Analysing an Opportunity

paulPaul Tennent is Managing Director of Tavcom which in 2014 is celebrating 20 years as the leading international provider of accredited security systems training. Paul passionately believes that formal training programmes leading to accredited and recognised qualifications, as well as CPD structured points through vocational assessment and project work, is a winning formula to ensure that people of all skill levels can be effective and successful in their workplace. In this article, Paul Tennent, provides an educated overview on the opportunities presented by Video Analytics.

You may see it referred to as Video Analytics or VCA (Video Content Analysis) or simply Intelligent Video Surveillance, but by however it is called, this innovative technology is destined to have a key influence over the future success of the video monitoring industry.
For the purpose of this article I will use ‘Video Analytics’ as the generic. It should however be acknowledged that all three phrases can apply to different attributes or feature sets of a technology that is providing installers and system integrators with a brilliant opportunity to generate new revenue streams by offering customers all important ‘added-value’.
I recently came across some market research which predicts dramatic growth in the deployment of Video Analytics during 2013 with global sales reaching a staggering $39 billion by 2020. This is good news for all of us involved in some way with the sales of video surveillance equipment, although I fear that the adoption of Video Analytics in the UK may be slower than in other parts of the world. This is partly because Video Analytics got off to such a bad start some years back when its capabilities at the time proved to be overhyped. Some of the companies promoting what was an emerging technology had oversold its capabilities and in the process had understandably attracted scathing criticism from disgruntled users whose expectations had been raised far too high.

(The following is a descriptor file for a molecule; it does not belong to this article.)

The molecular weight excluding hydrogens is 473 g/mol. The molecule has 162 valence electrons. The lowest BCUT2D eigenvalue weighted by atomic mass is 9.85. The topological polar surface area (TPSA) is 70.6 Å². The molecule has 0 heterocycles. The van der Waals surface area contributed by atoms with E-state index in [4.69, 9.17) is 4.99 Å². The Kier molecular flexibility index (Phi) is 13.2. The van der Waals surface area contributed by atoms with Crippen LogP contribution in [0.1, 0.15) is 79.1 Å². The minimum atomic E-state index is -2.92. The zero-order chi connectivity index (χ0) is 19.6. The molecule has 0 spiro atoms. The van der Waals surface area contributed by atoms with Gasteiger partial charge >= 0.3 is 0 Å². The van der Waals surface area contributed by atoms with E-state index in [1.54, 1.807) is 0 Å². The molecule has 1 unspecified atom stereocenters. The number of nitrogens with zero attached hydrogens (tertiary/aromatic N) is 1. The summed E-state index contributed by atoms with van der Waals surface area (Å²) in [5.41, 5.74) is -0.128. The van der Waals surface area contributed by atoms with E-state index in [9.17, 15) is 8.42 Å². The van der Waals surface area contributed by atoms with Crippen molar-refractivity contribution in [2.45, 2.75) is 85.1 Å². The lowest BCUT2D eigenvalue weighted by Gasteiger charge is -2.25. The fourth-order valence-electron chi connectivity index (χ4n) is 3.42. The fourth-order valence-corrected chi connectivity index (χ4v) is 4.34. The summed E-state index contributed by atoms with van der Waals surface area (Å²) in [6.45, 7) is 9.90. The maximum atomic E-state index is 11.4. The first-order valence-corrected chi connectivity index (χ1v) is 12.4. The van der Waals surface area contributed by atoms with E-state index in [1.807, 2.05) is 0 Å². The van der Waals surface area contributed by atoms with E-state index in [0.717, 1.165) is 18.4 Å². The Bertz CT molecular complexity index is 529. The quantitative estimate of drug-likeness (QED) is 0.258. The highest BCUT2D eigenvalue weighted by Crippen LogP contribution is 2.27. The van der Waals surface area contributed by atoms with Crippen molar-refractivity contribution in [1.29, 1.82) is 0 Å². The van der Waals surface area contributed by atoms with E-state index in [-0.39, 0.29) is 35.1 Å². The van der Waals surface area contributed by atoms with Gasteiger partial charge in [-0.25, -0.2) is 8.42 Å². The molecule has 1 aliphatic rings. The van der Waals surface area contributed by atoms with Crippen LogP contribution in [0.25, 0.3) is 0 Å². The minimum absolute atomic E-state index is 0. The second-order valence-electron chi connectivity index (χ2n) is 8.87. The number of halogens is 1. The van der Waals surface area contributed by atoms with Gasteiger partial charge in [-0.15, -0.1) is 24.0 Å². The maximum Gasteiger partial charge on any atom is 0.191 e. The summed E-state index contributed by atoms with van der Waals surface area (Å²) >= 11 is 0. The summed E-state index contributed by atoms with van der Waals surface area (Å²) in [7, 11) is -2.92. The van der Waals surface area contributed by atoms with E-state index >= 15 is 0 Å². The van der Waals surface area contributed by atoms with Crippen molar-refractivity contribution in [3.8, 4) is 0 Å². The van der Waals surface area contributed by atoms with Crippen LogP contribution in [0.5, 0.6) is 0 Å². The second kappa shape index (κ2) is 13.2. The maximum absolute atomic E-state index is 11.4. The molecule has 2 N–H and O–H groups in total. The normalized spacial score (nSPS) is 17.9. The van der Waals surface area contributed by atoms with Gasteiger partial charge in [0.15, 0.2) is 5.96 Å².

Slowly but surely, Video Analytics is establishing its credibility as a reliable and robust method of obtaining valuable management information. In addition to offering security personnel a very powerful tool to detect and combat theft and other criminal activity, the business advantage which cameras equipped with Video Analytics can provide, is compelling. Video Analytics is capable of multi-tasking and so, depending on the field of view, a camera equipped with the technology should be able to simultaneously generate reports with supporting video to provide merchandising, human resources, security and other operational departments, with the information they need to achieve their objectives.
It may not be a security application, but installers and system integrators traditionally working within the electronic security industry have a great opportunity to take advantage of this valuable new business opportunity. The system needs to be professionally designed, and the correct cameras for the application specified, installed, commissioned and maintained. Who better to provide this service than one of the many thousands of professional installation companies that we have in the UK.
The good news is that there are no shortage of Video Analytics software manufacturers offering high performance detection, facial recognition, people counting and tracking, licence plate recognition, dwell time, and traffic monitoring solutions.
Consultants, installers, system integrators and specifiers who are evaluating where to source video analytics, may wish as a starting point to look at manufacturers that have some government or industry accreditation. i-LIDS (Imagery Library for Intelligent Detection Systems, for example, is the UK’s Home Office benchmark for video analytics systems. It is made up of a library of scenarios with the CCTV video footage accurately representing real operating conditions and potential threats. Many of the video analytic manufacturers may be able to comply with the sterile zone criteria, but it is worth asking if they have been independently tested for the other i-LIDS event detection scenarios, i.e. parked vehicle, abandoned baggage, doorway surveillance, multiple camera tracking and new technologies such as thermal and near infrared.
Who will evolve as the market leader(s)? We will know pretty soon, but surely it will be those companies who can prove that their solutions not only say what they do on the tin but also truly deliver ‘user friendliness’. It is essential that the software is simple, easy to apply and operate if installers are to have the confidence to promote Video Analytics to their customers.

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